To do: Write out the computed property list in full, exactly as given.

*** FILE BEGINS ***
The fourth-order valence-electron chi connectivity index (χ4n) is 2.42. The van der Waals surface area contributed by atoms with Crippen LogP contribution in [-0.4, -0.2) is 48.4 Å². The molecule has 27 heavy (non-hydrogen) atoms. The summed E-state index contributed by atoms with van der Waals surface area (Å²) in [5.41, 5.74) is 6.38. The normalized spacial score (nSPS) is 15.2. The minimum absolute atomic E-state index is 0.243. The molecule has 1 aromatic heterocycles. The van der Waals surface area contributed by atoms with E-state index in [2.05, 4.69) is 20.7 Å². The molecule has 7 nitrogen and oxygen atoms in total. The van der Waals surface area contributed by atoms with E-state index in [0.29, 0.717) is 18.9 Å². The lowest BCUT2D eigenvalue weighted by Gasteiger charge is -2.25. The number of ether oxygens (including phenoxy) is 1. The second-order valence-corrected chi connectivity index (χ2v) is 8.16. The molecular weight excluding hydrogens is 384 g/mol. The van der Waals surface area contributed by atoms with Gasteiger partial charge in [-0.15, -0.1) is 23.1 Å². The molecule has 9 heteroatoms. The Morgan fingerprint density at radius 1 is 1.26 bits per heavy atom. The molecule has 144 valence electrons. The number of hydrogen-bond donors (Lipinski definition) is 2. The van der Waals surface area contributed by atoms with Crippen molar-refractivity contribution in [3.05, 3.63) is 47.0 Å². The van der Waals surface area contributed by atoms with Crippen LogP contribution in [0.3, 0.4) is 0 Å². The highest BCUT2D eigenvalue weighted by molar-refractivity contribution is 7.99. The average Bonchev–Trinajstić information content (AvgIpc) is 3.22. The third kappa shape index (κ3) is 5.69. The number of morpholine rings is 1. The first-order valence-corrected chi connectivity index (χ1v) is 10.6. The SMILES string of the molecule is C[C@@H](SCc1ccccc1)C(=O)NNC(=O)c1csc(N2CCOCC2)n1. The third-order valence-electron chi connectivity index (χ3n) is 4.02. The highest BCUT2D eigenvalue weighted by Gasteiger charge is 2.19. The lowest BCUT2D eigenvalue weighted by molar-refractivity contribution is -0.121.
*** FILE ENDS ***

The fourth-order valence-electron chi connectivity index (χ4n) is 2.42. The van der Waals surface area contributed by atoms with Crippen LogP contribution in [-0.4, -0.2) is 48.4 Å². The molecule has 27 heavy (non-hydrogen) atoms. The summed E-state index contributed by atoms with van der Waals surface area (Å²) in [5.41, 5.74) is 6.38. The normalized spacial score (nSPS) is 15.2. The minimum absolute atomic E-state index is 0.243. The molecule has 1 aromatic heterocycles. The van der Waals surface area contributed by atoms with E-state index in [2.05, 4.69) is 20.7 Å². The molecule has 7 nitrogen and oxygen atoms in total. The van der Waals surface area contributed by atoms with E-state index in [0.29, 0.717) is 18.9 Å². The lowest BCUT2D eigenvalue weighted by Gasteiger charge is -2.25. The number of ether oxygens (including phenoxy) is 1. The second-order valence-corrected chi connectivity index (χ2v) is 8.16. The molecular weight excluding hydrogens is 384 g/mol. The van der Waals surface area contributed by atoms with Gasteiger partial charge in [-0.15, -0.1) is 23.1 Å². The molecule has 9 heteroatoms. The Morgan fingerprint density at radius 1 is 1.26 bits per heavy atom. The molecule has 144 valence electrons. The number of hydrogen-bond donors (Lipinski definition) is 2. The van der Waals surface area contributed by atoms with Crippen molar-refractivity contribution in [3.05, 3.63) is 47.0 Å². The van der Waals surface area contributed by atoms with Crippen LogP contribution in [0.3, 0.4) is 0 Å². The highest BCUT2D eigenvalue weighted by molar-refractivity contribution is 7.99. The average Bonchev–Trinajstić information content (AvgIpc) is 3.22. The third kappa shape index (κ3) is 5.69. The number of morpholine rings is 1. The first-order valence-corrected chi connectivity index (χ1v) is 10.6. The SMILES string of the molecule is C[C@@H](SCc1ccccc1)C(=O)NNC(=O)c1csc(N2CCOCC2)n1. The third-order valence-electron chi connectivity index (χ3n) is 4.02. The highest BCUT2D eigenvalue weighted by Gasteiger charge is 2.19. The lowest BCUT2D eigenvalue weighted by molar-refractivity contribution is -0.121.